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Virulence of Two Strains of Mycobacterium bovis in Cattle Following Aerosol Infection

W.R. Waters, T.C. Thacker, J.T. Nelson, D.M. DiCarlo, M.F. Maggioli, R. Greenwald, J. Esfandiari, K.P. Lyashchenko, M.V. Palmer
Journal of comparative pathology 2014 v.151 no.4 pp. 410-419
Mycobacterium bovis, Mycobacterium tuberculosis, aerosols, airborne transmission, antigens, bovine tuberculosis, cattle, disease outbreaks, epidemiological studies, herds, lungs, lymph nodes, virulence, virulent strains, United States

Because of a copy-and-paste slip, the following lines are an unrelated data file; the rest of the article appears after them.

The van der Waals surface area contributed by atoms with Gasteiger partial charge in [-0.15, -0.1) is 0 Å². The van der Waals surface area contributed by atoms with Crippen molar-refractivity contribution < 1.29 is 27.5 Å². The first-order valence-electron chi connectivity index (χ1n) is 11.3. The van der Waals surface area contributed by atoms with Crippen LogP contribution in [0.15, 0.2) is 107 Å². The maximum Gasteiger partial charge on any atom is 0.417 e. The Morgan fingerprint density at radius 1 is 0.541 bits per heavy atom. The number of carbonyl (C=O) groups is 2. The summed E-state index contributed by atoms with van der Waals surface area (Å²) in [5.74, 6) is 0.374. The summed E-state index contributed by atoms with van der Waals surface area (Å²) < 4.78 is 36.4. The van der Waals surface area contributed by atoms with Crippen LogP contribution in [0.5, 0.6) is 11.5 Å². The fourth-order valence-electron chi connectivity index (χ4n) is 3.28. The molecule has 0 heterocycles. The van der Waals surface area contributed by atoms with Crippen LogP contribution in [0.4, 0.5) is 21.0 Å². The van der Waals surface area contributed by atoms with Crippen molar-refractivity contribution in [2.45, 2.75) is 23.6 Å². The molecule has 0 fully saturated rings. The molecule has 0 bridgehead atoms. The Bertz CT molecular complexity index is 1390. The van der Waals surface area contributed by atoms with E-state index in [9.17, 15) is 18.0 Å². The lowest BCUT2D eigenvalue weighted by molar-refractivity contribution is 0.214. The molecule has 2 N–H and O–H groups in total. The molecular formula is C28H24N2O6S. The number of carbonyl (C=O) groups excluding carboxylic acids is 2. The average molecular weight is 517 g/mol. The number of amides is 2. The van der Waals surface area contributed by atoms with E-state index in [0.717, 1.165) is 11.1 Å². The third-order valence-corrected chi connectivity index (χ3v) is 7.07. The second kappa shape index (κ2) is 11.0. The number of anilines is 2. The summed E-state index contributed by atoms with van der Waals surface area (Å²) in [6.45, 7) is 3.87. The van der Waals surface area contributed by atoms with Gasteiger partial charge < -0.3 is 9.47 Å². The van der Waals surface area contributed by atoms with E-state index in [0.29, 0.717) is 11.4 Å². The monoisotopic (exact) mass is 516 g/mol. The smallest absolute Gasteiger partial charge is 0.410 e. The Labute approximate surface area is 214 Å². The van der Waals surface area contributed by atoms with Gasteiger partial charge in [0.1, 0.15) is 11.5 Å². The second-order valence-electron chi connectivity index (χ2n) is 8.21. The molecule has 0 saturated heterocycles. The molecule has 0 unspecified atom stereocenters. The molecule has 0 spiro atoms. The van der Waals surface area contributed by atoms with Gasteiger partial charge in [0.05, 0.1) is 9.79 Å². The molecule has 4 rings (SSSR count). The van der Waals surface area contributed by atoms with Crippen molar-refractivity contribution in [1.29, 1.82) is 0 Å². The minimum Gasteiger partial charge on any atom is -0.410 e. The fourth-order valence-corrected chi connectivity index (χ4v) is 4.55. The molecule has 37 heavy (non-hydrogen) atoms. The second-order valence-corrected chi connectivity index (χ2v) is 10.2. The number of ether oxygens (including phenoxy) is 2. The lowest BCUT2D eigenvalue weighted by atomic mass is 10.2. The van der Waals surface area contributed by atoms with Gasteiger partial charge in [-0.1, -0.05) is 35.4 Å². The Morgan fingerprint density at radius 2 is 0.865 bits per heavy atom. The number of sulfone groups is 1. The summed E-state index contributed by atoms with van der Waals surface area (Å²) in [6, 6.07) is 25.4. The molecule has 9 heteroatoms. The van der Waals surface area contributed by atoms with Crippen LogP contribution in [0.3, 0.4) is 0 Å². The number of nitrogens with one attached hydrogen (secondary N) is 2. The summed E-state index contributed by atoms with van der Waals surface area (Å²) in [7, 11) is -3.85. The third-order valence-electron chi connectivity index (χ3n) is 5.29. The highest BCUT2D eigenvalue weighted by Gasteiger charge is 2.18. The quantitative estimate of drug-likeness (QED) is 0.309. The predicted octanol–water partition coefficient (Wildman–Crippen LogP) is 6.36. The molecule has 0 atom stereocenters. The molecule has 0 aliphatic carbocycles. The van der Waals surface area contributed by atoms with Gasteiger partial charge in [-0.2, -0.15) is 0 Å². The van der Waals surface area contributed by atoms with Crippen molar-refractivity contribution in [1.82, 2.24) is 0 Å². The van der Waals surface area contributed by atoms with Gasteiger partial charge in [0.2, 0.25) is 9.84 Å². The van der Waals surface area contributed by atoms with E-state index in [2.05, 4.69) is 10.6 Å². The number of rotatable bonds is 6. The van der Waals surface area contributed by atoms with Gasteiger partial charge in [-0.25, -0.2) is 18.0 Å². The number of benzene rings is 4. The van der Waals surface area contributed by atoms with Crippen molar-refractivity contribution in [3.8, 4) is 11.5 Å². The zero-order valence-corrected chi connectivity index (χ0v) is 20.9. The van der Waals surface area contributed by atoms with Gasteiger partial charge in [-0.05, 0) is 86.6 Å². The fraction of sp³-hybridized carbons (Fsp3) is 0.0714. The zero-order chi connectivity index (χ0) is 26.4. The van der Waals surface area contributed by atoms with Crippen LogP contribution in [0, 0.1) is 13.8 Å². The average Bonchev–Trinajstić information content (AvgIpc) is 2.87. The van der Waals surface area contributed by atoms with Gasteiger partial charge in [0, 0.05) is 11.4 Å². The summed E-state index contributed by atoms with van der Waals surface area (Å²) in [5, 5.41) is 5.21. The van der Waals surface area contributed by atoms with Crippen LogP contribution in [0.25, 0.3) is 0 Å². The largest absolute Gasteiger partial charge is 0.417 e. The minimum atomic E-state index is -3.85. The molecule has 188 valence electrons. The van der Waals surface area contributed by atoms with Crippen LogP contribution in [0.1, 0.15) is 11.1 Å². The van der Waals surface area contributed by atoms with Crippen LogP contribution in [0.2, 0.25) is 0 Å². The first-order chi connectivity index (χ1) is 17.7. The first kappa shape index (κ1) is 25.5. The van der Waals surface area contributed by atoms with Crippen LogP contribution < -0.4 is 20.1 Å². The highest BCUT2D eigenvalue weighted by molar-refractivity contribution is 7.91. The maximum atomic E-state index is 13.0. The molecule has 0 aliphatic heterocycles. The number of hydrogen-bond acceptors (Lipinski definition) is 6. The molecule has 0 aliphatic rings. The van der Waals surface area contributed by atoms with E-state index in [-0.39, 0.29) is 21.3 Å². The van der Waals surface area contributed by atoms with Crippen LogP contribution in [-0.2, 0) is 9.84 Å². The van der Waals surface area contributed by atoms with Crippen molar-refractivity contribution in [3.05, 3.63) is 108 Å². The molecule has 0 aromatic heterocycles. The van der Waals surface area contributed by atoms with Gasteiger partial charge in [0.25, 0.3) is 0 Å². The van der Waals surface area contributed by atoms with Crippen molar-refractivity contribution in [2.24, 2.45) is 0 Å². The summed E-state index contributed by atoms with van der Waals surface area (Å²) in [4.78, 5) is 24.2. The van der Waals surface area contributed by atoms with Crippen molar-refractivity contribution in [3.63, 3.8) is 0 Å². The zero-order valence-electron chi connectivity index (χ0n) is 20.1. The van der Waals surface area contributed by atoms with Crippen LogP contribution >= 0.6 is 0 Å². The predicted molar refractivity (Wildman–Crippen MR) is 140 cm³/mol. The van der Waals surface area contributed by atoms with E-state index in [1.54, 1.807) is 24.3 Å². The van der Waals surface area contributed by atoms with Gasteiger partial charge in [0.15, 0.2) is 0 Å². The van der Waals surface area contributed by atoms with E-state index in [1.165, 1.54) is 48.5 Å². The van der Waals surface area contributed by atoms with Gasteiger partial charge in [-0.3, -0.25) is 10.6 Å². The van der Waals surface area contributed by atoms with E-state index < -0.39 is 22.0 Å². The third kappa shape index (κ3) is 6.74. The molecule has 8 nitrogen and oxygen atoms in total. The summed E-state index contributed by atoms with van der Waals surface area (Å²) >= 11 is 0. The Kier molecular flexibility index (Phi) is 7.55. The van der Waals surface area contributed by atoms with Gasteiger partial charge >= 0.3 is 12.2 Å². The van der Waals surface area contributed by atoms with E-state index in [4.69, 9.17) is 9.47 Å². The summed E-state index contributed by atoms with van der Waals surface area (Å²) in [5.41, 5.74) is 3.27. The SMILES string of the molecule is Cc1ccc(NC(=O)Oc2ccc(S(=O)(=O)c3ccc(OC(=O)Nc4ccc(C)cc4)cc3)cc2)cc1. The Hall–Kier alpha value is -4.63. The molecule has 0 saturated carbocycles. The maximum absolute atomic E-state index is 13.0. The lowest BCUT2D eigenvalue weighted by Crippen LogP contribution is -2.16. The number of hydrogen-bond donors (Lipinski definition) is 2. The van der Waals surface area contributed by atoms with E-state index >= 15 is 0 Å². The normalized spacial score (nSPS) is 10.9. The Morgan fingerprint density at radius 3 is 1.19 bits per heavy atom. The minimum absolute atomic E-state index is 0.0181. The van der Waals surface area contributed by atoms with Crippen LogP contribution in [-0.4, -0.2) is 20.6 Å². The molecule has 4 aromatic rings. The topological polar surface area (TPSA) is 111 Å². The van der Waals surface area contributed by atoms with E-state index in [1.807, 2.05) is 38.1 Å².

Over the past two decades, highly virulent strains of Mycobacterium tuberculosis have emerged and spread rapidly in man, suggesting a selective advantage based on virulence. A similar scenario has not been described for Mycobacterium bovis infection in cattle (i.e. bovine tuberculosis). An epidemiological investigation of a recent outbreak of bovine tuberculosis in a USA dairy indicated that the causative strain of M. bovis (strain 10-7428) was particularly virulent, with rapid spread within the herd. In the present study, the virulence of this strain (10-7428) was directly compared in the target host with a well-characterized strain (95-1315) of relevance to the USA bovine tuberculosis eradication programme. Aerosol inoculation of 104 colony forming units of M. bovis 95-1315 (n = 8) or 10-7428 (n = 8) resulted in a similar distribution and severity of gross and microscopical lesions of tuberculosis as well as mycobacterial colonization, primarily affecting the lungs and lung-associated lymph nodes. Specific cell-mediated and antibody responses, including kinetics of the response, as well as antigen recognition profiles, were also comparable between the two treatment groups. Present findings demonstrate that M. bovis strains 95-1315 and 10-7428 have similar virulence when administered to cattle via aerosol inoculation. Other factors such as livestock management practices likely affected the severity of the outbreak in the dairy.